Did Apple Downgrade the Hard Drive Controller in the New MacBook Pros?

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Over the weekend, we got a number of reports that Apple has downgraded the SATA controller in the latest MacBook Pro 13-inch and 15-inch update, capping potential drive speeds. Going over the evidence, it looks like they were right. UPDATED

The issue has been examined at length in the MacRumors forums, where dozens of users are sharing their experiences, benchmarks and varying levels of disappointment. Here are the kinds of numbers they're finding with faster SSDs (excerpted):

Older 13" MBA, 13" MB, 17" MBP (and old versions of 13"/15" MBP):

Sequential READ = 225 MB/sec
Sequential WRITE = 180 MB/sec

New 13" MBP, 15" MBP

Sequential READ = 115 MB/sec
Sequential WRITE = 95 MB/sec

This sounds terrible: the potential read speeds on the new MacBook Pros have essentially been cut in half. In real-world scenarios, though—particularly Apple-sanctioned real-world scenarios—the speed differences shouldn't matter much; since the MBPs ship HDDs that aren't quite fast enough to max out a 1.5Gb interface, the issue will go unnoticed by most users.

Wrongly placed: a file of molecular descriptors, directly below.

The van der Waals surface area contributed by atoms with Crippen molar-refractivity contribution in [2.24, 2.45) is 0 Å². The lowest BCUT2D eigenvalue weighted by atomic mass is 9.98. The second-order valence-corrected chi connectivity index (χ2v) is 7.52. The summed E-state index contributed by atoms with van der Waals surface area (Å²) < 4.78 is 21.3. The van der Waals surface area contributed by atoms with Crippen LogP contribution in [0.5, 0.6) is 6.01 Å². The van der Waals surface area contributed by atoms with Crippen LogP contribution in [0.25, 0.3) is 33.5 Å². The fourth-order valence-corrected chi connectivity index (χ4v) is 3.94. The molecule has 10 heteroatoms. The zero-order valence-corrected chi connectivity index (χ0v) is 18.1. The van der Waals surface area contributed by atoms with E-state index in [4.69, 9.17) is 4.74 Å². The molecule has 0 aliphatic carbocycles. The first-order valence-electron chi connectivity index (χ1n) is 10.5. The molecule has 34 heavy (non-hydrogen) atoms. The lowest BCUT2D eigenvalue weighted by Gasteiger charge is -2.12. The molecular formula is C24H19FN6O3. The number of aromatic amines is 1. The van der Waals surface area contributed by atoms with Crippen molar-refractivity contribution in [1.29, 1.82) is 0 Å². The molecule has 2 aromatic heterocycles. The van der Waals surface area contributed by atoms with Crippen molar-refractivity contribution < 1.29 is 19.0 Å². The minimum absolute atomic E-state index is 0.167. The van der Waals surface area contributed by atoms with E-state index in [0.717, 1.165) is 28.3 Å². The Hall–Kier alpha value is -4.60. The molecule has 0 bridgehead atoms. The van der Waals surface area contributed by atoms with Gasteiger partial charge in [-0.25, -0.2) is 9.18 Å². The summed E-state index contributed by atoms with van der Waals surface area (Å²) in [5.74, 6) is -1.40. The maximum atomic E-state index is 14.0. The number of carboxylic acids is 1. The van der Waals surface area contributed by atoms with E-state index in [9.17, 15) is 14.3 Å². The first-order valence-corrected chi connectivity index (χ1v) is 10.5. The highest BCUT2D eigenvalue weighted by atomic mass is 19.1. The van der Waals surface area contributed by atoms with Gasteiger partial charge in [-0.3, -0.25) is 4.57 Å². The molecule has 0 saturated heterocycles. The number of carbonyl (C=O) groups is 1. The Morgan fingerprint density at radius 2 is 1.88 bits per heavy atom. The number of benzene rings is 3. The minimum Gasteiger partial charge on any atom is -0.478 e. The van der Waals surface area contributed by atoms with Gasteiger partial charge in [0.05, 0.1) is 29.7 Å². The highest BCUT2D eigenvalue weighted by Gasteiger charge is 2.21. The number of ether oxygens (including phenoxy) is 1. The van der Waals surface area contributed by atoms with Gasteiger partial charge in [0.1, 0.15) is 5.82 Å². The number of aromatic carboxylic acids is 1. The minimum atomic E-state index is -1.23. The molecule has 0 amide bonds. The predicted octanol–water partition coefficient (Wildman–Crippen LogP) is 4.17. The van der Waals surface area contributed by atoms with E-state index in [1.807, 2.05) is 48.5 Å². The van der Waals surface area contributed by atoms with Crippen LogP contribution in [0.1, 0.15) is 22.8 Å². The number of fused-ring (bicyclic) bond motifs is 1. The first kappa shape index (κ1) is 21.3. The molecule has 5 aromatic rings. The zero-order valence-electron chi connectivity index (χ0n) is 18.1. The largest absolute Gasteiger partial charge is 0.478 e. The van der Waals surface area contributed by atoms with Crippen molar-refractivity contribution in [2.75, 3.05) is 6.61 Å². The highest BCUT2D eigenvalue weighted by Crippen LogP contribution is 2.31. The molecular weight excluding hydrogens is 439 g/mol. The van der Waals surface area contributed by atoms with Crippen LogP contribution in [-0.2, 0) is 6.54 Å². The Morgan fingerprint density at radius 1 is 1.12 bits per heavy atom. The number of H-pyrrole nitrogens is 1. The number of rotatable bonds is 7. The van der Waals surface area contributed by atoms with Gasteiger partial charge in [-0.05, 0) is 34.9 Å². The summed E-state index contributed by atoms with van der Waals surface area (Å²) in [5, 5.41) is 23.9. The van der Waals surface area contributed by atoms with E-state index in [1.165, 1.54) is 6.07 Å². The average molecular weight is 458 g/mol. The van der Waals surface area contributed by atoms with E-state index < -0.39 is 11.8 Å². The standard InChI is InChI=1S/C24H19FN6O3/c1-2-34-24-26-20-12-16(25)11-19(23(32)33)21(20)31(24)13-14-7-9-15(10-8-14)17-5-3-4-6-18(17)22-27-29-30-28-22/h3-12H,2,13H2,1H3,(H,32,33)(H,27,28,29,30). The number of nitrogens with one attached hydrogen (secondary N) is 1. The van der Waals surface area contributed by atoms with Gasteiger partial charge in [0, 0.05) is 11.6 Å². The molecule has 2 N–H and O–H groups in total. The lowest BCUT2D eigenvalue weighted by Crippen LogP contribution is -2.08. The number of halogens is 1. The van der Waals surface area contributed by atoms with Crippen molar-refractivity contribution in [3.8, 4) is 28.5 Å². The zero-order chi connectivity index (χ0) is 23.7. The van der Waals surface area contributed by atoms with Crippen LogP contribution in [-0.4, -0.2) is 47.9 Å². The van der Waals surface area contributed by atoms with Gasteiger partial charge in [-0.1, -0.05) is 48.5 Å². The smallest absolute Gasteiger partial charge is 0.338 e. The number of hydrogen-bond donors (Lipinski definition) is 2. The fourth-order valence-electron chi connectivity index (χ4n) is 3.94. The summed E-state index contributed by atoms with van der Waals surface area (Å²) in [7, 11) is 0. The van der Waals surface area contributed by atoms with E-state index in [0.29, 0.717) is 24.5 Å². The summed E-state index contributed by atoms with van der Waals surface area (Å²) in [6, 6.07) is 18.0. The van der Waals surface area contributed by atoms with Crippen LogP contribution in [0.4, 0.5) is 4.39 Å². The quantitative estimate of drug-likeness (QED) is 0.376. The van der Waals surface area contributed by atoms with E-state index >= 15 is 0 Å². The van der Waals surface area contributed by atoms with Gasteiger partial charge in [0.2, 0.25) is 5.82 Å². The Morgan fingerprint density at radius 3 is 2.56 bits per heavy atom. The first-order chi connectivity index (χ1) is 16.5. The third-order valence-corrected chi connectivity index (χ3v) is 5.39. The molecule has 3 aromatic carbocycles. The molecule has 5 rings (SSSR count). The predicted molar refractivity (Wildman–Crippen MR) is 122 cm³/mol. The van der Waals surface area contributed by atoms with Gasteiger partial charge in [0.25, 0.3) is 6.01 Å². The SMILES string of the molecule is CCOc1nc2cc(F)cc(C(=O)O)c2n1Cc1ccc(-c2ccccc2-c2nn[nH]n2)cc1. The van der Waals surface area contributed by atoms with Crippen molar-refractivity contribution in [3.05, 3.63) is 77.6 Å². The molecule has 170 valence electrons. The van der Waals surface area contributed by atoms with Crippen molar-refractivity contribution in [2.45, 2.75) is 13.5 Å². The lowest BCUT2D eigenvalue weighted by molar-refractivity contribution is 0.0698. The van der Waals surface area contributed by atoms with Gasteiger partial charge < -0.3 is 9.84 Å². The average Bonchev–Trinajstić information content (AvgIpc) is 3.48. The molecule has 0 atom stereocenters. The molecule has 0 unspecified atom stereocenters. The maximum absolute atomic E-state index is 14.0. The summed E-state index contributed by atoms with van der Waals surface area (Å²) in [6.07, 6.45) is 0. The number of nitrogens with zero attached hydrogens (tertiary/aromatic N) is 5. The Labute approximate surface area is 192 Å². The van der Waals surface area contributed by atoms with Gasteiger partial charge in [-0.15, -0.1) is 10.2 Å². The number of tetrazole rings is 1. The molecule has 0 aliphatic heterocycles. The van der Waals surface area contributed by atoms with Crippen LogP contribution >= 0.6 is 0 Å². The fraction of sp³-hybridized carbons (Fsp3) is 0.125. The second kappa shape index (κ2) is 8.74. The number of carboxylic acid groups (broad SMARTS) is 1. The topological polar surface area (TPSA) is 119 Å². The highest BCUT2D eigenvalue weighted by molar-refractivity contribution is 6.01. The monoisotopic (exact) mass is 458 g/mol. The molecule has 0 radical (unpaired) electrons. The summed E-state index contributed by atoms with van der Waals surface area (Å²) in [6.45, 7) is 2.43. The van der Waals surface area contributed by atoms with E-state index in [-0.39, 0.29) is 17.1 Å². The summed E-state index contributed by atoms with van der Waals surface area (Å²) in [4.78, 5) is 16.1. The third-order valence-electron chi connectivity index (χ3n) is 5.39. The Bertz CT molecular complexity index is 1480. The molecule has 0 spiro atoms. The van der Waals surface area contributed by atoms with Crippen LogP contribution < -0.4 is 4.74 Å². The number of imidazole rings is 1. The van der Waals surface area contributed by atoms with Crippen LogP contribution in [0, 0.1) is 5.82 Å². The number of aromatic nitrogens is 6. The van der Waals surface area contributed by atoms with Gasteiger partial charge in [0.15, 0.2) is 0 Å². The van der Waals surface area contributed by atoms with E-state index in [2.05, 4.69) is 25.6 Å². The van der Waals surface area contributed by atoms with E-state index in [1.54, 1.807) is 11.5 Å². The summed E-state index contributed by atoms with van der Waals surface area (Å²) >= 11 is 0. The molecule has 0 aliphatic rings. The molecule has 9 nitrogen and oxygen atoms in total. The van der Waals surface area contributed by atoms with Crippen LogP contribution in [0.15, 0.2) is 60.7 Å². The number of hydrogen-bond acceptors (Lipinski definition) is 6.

The problem, though, is with upgrades: there are SSDs on the market that can reach and pass the 1.5GB/s threshold, and in the near future they'll become much more common, and cheaper. There's speculation that this could be remedied with a firmware update, but many are saying this is unlikely; after all, reverting to an older firmware wouldn't have saved Apple any money, while reverting to cheaper hardware could have, albeit barely.

UPDATE: Hubert from UberGizmo, a guy who knows his Nvidia hardware, sees a software issue at most:

First of all, I believe that NVIDIA has never produced a single GeForce 9400M motherboard chipset (aka ION) that doesn't handle SATA-2 (3Gbps). And even if they did, it would not really save a buck on the chip, as long as the chip size is identical. Most importantly, a 1.5 Gbps SATA-I Geforce 9400M chipset does not exist, as far as I know.

Then what happened? We're not sure, but consider these scenarios: what if some computer shipped with a SATA-I disk? What if 1.5Gbps consumes less power? Because the hardware supports SATA-II, there is a slight chance that this can be updated in the future. We'll be waiting for an official statement from Apple.


[MacRumorsThanks, James, Serrada and Kim!]